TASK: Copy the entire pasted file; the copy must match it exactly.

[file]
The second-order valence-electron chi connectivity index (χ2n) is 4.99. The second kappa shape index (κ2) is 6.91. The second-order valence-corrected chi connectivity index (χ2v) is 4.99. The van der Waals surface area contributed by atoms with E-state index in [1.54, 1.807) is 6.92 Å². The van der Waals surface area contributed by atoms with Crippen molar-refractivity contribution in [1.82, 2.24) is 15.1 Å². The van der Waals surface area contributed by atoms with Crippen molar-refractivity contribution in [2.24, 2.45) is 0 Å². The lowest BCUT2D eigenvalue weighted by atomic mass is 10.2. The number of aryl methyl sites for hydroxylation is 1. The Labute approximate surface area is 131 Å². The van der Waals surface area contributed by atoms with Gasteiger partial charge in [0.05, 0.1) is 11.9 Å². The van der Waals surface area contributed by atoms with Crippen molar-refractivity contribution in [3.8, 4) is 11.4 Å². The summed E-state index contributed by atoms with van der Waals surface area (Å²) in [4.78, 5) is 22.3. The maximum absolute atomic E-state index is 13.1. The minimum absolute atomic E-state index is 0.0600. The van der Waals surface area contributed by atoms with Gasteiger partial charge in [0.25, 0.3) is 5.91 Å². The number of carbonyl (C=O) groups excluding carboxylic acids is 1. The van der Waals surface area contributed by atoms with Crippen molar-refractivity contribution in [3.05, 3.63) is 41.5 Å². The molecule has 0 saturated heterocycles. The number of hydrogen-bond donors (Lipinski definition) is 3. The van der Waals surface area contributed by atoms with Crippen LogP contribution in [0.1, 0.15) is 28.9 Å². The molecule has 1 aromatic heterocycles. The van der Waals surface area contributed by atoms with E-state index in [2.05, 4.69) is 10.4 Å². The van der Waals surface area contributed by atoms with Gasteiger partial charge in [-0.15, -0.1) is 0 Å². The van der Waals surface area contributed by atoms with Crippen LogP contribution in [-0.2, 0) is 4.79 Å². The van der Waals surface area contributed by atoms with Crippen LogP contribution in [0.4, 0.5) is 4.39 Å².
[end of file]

The second-order valence-electron chi connectivity index (χ2n) is 4.99. The second kappa shape index (κ2) is 6.91. The second-order valence-corrected chi connectivity index (χ2v) is 4.99. The van der Waals surface area contributed by atoms with E-state index in [1.54, 1.807) is 6.92 Å². The van der Waals surface area contributed by atoms with Crippen molar-refractivity contribution in [1.82, 2.24) is 15.1 Å². The van der Waals surface area contributed by atoms with Crippen molar-refractivity contribution in [2.24, 2.45) is 0 Å². The lowest BCUT2D eigenvalue weighted by atomic mass is 10.2. The number of aryl methyl sites for hydroxylation is 1. The Labute approximate surface area is 131 Å². The van der Waals surface area contributed by atoms with Gasteiger partial charge in [0.05, 0.1) is 11.9 Å². The van der Waals surface area contributed by atoms with Crippen molar-refractivity contribution in [3.8, 4) is 11.4 Å². The summed E-state index contributed by atoms with van der Waals surface area (Å²) in [4.78, 5) is 22.3. The maximum absolute atomic E-state index is 13.1. The minimum absolute atomic E-state index is 0.0600. The van der Waals surface area contributed by atoms with Gasteiger partial charge in [0.25, 0.3) is 5.91 Å². The number of carbonyl (C=O) groups excluding carboxylic acids is 1. The van der Waals surface area contributed by atoms with Crippen molar-refractivity contribution in [3.05, 3.63) is 41.5 Å². The molecule has 0 saturated heterocycles. The number of hydrogen-bond donors (Lipinski definition) is 3. The van der Waals surface area contributed by atoms with Crippen LogP contribution in [0.1, 0.15) is 28.9 Å². The molecule has 1 aromatic heterocycles. The van der Waals surface area contributed by atoms with E-state index in [2.05, 4.69) is 10.4 Å². The van der Waals surface area contributed by atoms with Gasteiger partial charge in [-0.15, -0.1) is 0 Å². The van der Waals surface area contributed by atoms with Crippen LogP contribution in [-0.2, 0) is 4.79 Å². The van der Waals surface area contributed by atoms with Crippen LogP contribution in [0.4, 0.5) is 4.39 Å².